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A Simple Way to Feel More Connected to Others

Nature orients us toward greater concern for and connection with others.

Key points

  • Being in nature seems to increase one's motivation to care for others.
  • Nature strengthens one's sense of social connection, even when experiencing it alone.
  • Theories for why nature orients people toward greater connection with others include decreased self-focused thought and increased awe.

Mounting evidence shows that exposure to nature—walking through the woods, observing a beautiful sunset, or simply tending to a plant—improves our psychological and physical health. Nature is also good for our social well-being.

Indeed, being in nature seems to orient us toward greater concern for and connection with others. In a study from the University of Rochester, researchers asked participants to watch a slideshow of either natural or human-made environments and then complete a questionnaire assessing their values. Participants who were exposed to nature were more likely to endorse other-related values (connectedness and community), and less likely to endorse self-focused values (fame and wealth), than participants exposed to human-made environments. In a separate study, the same researchers found that participants who were immersed in nature were more generous with their money than other participants. These results suggest that nature can make us less focused on ourselves, and more caring toward others.

Nature also strengthens our sense of social connection, even when we’re experiencing it alone. Researchers from the University of British Columbia instructed college students to be mindful of either the natural or human-built objects they encountered in their everyday lives for two weeks, and to record how these objects made them feel. At the end of the two weeks, students who paid attention to natural objects (like the rosebushes they passed on their way to class) had a stronger sense of connectedness and prosocial orientation than students who paid attention to lifeless objects.

Why does being in nature increase our concern for and perceived connection with others? Researchers are not sure, but there are at least two possibilities.

1. Being in nature decreases self-focused thought.

Researchers from Stanford University asked people to go on a 90-minute walk in a green space overlooking San Francisco Bay, or on the busiest street in Palo Alto, California. Those who walked in the natural environment reported lower levels of rumination compared to those who walked in the urban environment. Also, those who walked in nature showed reduced activity in a part of the brain that’s involved in self-focused thought.

Though more research is needed on the link between rumination and sense of connection, it is possible that “getting out of our head” increases our capacity for other-focused thought and makes our interconnectedness more salient.

2. Being in nature increases our sense of awe, which dissolves our sense of self.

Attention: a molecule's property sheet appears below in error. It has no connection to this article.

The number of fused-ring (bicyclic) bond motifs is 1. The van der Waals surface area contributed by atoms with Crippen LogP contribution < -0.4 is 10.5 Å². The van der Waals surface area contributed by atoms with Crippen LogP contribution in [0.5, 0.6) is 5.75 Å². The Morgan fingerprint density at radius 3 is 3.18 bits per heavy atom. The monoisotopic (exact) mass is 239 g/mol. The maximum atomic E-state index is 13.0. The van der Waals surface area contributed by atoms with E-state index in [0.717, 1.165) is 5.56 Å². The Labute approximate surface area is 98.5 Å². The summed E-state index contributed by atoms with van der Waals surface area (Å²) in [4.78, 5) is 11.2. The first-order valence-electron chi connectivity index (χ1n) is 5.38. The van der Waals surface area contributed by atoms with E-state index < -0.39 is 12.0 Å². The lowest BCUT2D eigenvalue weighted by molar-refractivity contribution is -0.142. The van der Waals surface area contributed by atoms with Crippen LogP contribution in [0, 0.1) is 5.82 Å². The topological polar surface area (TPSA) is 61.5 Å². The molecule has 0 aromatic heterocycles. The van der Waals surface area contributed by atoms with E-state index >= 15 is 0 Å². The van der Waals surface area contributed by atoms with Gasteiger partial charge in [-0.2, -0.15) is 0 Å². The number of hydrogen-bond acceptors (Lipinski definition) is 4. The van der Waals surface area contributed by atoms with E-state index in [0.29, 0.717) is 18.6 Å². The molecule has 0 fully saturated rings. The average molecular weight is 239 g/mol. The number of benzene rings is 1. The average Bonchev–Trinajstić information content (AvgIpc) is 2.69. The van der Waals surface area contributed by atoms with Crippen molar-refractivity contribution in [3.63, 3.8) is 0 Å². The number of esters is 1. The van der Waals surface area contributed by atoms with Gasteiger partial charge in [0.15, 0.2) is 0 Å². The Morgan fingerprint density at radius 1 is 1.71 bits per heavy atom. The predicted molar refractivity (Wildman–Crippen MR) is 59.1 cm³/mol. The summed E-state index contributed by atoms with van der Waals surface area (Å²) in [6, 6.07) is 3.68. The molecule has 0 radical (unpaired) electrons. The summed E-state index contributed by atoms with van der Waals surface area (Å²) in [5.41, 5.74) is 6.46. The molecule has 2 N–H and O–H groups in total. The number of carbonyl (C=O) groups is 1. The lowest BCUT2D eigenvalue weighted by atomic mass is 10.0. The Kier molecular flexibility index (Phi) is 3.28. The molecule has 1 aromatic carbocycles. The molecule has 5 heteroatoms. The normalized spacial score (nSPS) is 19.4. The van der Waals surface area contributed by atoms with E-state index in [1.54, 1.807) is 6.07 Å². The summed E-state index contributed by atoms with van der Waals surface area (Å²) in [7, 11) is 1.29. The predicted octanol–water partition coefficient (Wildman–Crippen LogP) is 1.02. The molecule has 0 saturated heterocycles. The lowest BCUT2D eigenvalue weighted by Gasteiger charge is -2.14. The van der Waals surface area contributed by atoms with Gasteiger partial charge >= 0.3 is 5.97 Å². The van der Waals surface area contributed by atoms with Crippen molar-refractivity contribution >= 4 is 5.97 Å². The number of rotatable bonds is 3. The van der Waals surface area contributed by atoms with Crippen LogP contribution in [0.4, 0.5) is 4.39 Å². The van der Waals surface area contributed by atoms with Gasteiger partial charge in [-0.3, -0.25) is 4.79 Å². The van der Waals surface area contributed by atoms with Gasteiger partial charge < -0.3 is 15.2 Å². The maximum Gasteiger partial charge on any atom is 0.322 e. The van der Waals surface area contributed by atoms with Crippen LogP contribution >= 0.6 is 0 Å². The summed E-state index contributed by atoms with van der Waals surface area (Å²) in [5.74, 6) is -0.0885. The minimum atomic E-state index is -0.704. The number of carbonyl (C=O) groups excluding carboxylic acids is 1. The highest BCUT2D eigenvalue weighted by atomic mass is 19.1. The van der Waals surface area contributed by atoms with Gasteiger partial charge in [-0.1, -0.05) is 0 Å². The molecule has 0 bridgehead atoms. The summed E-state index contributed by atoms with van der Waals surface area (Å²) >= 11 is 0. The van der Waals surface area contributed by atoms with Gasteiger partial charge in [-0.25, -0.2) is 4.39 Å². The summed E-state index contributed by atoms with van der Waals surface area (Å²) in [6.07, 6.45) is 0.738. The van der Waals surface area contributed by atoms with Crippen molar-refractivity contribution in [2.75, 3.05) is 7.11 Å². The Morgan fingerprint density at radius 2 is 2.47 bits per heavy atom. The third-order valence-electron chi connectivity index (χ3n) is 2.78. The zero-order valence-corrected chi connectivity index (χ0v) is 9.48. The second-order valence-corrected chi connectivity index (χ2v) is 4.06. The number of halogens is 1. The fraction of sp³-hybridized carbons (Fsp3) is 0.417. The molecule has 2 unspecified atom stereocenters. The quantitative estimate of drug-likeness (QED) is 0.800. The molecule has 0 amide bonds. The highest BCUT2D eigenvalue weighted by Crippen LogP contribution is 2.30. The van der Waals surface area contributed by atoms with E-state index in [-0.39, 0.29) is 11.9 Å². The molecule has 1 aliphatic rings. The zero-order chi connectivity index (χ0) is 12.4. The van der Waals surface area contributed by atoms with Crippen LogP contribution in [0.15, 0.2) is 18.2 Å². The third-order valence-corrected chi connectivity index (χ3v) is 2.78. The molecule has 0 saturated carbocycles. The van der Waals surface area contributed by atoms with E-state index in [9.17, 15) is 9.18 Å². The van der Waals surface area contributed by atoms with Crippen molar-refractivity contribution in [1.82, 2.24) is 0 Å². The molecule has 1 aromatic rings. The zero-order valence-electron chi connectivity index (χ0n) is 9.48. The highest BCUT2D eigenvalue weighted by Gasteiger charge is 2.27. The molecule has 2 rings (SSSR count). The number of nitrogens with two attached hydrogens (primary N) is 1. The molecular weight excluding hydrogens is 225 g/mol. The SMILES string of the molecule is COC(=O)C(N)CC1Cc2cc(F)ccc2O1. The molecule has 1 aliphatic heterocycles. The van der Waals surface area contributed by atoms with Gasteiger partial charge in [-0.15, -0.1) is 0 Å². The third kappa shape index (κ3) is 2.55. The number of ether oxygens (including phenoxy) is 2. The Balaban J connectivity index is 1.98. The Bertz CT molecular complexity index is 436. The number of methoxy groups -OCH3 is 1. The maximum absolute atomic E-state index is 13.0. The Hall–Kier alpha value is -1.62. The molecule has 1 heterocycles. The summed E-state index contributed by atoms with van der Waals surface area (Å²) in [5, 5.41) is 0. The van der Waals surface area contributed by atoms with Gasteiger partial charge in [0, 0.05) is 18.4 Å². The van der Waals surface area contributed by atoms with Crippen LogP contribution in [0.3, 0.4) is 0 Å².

Nature often inspires awe—"the feeling of being in the presence of something vast that transcends our understanding of the world”—and research shows that experiencing awe diminishes our sense of self, which can motivate us to be more caring and helpful toward others. In one study of awe, participants were asked to either look up at a grove of towering eucalyptus trees or observe a tall building. Afterward, those who looked at the awe-inspiring trees reported feeling less entitled and self-important than those who looked at the building. Those who experienced awe were also more helpful to a person in need.

Other studies show that experiencing awe can make us feel more connected to other people and to humanity as a whole. As awe researchers have noted, “awe shifts people away from being the center of their own individual worlds, toward a focus on the broader social context and their place within it.”

Bottom line: If you want more connection in your life, connect with nature. Watch the sunrise, walk barefoot in the grass, or stream a nature documentary on Netflix. Doing so may shift your attention away from yourself, and remind you that you’re part of a larger whole.

LinkedIn image: imtmphoto/Shutterstock

References

Bratman, G. N., Hamilton, J. P., Hahn, K. S., Daily, G. C., & Gross, J. J. (2015). Nature experience reduces rumination and subgenual prefrontal cortex activation. Proceedings of the National Academy of Sciences of the United States of America, 112(28), 8567–8572. https://doi.org/10.1073/pnas.1510459112

Passmore, H.-A., & Holder, M. D. (2017). Noticing nature: Individual and social benefits of a two-week intervention. The Journal of Positive Psychology, 12(6), 537–546. https://doi.org/10.1080/17439760.2016.1221126

Piff, P. K., Dietze, P., Feinberg, M., Stancato, D. M., & Keltner, D. (2015). Awe, the small self, and prosocial behavior. Journal of Personality and Social Psychology, 108(6), 883–899. https://doi.org/10.1037/pspi0000018

Weinstein, N., Przybylski, A. K., & Ryan, R. M. (2009). Can nature make us more caring? Effects of immersion in nature on intrinsic aspirations and generosity. Personality & Social Psychology Bulletin, 35(10), 1315–1329. https://doi.org/10.1177/0146167209341649

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